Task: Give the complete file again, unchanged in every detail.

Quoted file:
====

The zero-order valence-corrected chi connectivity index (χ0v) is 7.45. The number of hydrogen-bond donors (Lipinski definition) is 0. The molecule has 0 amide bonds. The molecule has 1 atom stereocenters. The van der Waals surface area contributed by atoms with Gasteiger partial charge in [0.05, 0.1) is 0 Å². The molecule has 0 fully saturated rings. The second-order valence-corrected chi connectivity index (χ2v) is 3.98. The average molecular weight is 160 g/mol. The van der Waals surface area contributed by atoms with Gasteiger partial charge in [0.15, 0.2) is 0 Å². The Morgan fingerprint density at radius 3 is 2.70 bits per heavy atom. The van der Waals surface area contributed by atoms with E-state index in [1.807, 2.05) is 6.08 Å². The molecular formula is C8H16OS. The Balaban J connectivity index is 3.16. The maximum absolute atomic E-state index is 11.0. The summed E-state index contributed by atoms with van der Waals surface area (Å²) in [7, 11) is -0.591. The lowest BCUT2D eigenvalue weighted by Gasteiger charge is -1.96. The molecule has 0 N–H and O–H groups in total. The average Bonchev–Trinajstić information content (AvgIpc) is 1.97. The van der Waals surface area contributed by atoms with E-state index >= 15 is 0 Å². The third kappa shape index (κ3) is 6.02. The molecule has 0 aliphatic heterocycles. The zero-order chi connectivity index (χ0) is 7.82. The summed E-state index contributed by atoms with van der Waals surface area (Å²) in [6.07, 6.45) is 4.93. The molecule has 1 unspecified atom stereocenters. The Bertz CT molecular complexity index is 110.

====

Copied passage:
The zero-order valence-corrected chi connectivity index (χ0v) is 7.45. The number of hydrogen-bond donors (Lipinski definition) is 0. The molecule has 0 amide bonds. The molecule has 1 atom stereocenters. The van der Waals surface area contributed by atoms with Gasteiger partial charge in [0.05, 0.1) is 0 Å². The molecule has 0 fully saturated rings. The second-order valence-corrected chi connectivity index (χ2v) is 3.98. The average molecular weight is 160 g/mol. The van der Waals surface area contributed by atoms with Gasteiger partial charge in [0.15, 0.2) is 0 Å². The Morgan fingerprint density at radius 3 is 2.70 bits per heavy atom. The van der Waals surface area contributed by atoms with E-state index in [1.807, 2.05) is 6.08 Å². The molecular formula is C8H16OS. The Balaban J connectivity index is 3.16. The maximum absolute atomic E-state index is 11.0. The summed E-state index contributed by atoms with van der Waals surface area (Å²) in [7, 11) is -0.591. The lowest BCUT2D eigenvalue weighted by Gasteiger charge is -1.96. The molecule has 0 N–H and O–H groups in total. The average Bonchev–Trinajstić information content (AvgIpc) is 1.97. The van der Waals surface area contributed by atoms with E-state index >= 15 is 0 Å². The third kappa shape index (κ3) is 6.02. The molecule has 0 aliphatic heterocycles. The zero-order chi connectivity index (χ0) is 7.82. The summed E-state index contributed by atoms with van der Waals surface area (Å²) in [6.07, 6.45) is 4.93. The molecule has 1 unspecified atom stereocenters. The Bertz CT molecular complexity index is 110.